Guns and hearing aids apparently mix

A gun advocacy group is opposing legislation allowing hearing aids to be sold over the counter because the measure is sponsored by Sen. Elizabeth Warren and it might, somehow, infringe on the rights of hunters who purchase hearing-enhancement devices to track their prey.

I’m not making this up. In a letter earlier this month to members of Congress, Gun Owners of America executive director Erich Pratt said Bass Pro Shops carry a number of devices designed to help hunters detect the presence of game. The devices aren’t marketed as hearing aids, but they apparently work much like them.

“There’s a pretty good chance that these devices would fall within Warren’s definition of ‘over-the-counter hearing aid.’ Which would mean that a new federal bureaucracy would be in charge of regulating hunting,” Pratt wrote. “Were Warren less of an enemy of the Second Amendment, we might give more credibility to the argument that we were protected by the ‘perceived …hearing impairment’ language of the Warren bill. But she isn’t. So we don’t.”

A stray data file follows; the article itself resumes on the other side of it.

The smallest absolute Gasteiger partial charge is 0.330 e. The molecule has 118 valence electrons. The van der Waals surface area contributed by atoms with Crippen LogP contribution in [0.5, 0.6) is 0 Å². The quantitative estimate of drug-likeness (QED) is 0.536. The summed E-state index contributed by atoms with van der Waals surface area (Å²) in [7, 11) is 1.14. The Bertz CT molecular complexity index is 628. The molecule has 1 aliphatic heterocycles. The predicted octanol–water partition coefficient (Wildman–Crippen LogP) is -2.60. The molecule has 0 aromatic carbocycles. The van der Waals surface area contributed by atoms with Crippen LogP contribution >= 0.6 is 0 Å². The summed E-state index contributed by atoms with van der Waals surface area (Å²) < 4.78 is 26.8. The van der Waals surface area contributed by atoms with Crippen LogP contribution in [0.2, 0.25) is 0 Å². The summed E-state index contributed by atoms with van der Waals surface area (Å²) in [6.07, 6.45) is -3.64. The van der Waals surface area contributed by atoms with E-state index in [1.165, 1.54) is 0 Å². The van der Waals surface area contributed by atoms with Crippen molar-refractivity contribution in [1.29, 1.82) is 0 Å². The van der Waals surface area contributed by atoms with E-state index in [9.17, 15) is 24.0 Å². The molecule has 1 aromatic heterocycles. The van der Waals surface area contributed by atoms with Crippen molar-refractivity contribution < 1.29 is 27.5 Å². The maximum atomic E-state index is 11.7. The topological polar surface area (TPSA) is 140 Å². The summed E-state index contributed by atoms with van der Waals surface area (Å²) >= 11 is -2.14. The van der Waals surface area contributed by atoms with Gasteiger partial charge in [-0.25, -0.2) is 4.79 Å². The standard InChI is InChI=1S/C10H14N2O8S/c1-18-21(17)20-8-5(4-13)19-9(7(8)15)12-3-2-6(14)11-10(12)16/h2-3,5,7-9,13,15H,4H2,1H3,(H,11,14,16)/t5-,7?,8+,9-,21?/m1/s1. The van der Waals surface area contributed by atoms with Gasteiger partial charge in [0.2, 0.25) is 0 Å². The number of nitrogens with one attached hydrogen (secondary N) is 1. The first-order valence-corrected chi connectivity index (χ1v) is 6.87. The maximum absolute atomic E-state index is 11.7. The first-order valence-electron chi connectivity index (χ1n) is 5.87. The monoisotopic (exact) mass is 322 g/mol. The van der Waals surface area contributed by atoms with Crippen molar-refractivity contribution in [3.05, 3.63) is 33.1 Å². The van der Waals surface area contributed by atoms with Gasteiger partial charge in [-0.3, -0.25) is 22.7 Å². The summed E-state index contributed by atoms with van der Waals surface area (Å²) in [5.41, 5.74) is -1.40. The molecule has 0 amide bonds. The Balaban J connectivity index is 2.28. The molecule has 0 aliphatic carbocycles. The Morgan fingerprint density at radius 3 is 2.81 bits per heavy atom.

The hearing aid legislation, which is cosponsored by Republican Sen. Chuck Grassley of Iowa and GOP Rep. Marsha Blackburn of Tennessee, is opposed by the six hearing aid manufacturers, who say it is dangerous to allow people to self-diagnose and treat hearing problems. Supporters, however, say the high cost of hearing aids is preventing most Americans from purchasing the devices. This debate would normally follow predictable Washington lines — between those seeking to protect their monopoly and those seeking a piece of the action — but the involvement of the gun lobby adds an unusual twist.

In a followup fundraising appeal, Pratt said lobbying by Gun Owners of America was having some success in the House, with the help of Republican Reps. Richard Hudson of North Carolina and Greg Walden of Oregon, in getting language inserted in the bill alleviating any potential impact on guns. But Pratt warned that the language has not been agreed to in the Senate.

“Hence, the bigger question is this: If Congress is going to protect people’s hearing, how about deregulating suppressors?”



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